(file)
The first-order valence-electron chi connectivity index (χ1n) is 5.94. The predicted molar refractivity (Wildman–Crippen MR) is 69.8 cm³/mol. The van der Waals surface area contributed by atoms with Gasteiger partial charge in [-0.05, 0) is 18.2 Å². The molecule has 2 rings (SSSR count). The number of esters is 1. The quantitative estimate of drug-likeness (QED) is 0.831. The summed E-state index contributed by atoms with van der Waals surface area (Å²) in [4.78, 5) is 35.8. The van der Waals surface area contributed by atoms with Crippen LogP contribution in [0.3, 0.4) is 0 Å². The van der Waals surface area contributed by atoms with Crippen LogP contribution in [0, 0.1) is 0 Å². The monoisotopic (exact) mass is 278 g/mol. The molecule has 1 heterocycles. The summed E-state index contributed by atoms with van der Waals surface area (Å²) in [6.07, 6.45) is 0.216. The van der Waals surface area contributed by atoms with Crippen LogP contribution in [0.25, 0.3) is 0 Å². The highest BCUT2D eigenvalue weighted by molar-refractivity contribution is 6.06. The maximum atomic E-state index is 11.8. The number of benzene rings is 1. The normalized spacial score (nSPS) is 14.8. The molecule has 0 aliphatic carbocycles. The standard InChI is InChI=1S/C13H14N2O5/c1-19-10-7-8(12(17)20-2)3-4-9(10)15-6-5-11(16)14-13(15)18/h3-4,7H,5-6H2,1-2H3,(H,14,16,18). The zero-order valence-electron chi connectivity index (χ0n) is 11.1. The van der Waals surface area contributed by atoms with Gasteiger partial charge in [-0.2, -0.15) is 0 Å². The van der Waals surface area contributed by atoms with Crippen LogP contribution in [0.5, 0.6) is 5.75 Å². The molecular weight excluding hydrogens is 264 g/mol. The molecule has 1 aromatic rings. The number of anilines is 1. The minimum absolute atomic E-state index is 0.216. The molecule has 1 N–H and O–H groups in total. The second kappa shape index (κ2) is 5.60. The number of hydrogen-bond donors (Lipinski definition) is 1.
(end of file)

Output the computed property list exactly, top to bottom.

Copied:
The first-order valence-electron chi connectivity index (χ1n) is 5.94. The predicted molar refractivity (Wildman–Crippen MR) is 69.8 cm³/mol. The van der Waals surface area contributed by atoms with Gasteiger partial charge in [-0.05, 0) is 18.2 Å². The molecule has 2 rings (SSSR count). The number of esters is 1. The quantitative estimate of drug-likeness (QED) is 0.831. The summed E-state index contributed by atoms with van der Waals surface area (Å²) in [4.78, 5) is 35.8. The van der Waals surface area contributed by atoms with Crippen LogP contribution in [0.3, 0.4) is 0 Å². The van der Waals surface area contributed by atoms with Crippen LogP contribution in [0, 0.1) is 0 Å². The monoisotopic (exact) mass is 278 g/mol. The molecule has 1 heterocycles. The summed E-state index contributed by atoms with van der Waals surface area (Å²) in [6.07, 6.45) is 0.216. The van der Waals surface area contributed by atoms with Crippen LogP contribution in [0.25, 0.3) is 0 Å². The highest BCUT2D eigenvalue weighted by molar-refractivity contribution is 6.06. The maximum atomic E-state index is 11.8. The number of benzene rings is 1. The normalized spacial score (nSPS) is 14.8. The molecule has 0 aliphatic carbocycles. The standard InChI is InChI=1S/C13H14N2O5/c1-19-10-7-8(12(17)20-2)3-4-9(10)15-6-5-11(16)14-13(15)18/h3-4,7H,5-6H2,1-2H3,(H,14,16,18). The zero-order valence-electron chi connectivity index (χ0n) is 11.1. The van der Waals surface area contributed by atoms with Gasteiger partial charge in [-0.2, -0.15) is 0 Å². The van der Waals surface area contributed by atoms with Crippen LogP contribution in [0.5, 0.6) is 5.75 Å². The molecular weight excluding hydrogens is 264 g/mol. The molecule has 1 aromatic rings. The number of anilines is 1. The minimum absolute atomic E-state index is 0.216. The molecule has 1 N–H and O–H groups in total. The second kappa shape index (κ2) is 5.60. The number of hydrogen-bond donors (Lipinski definition) is 1.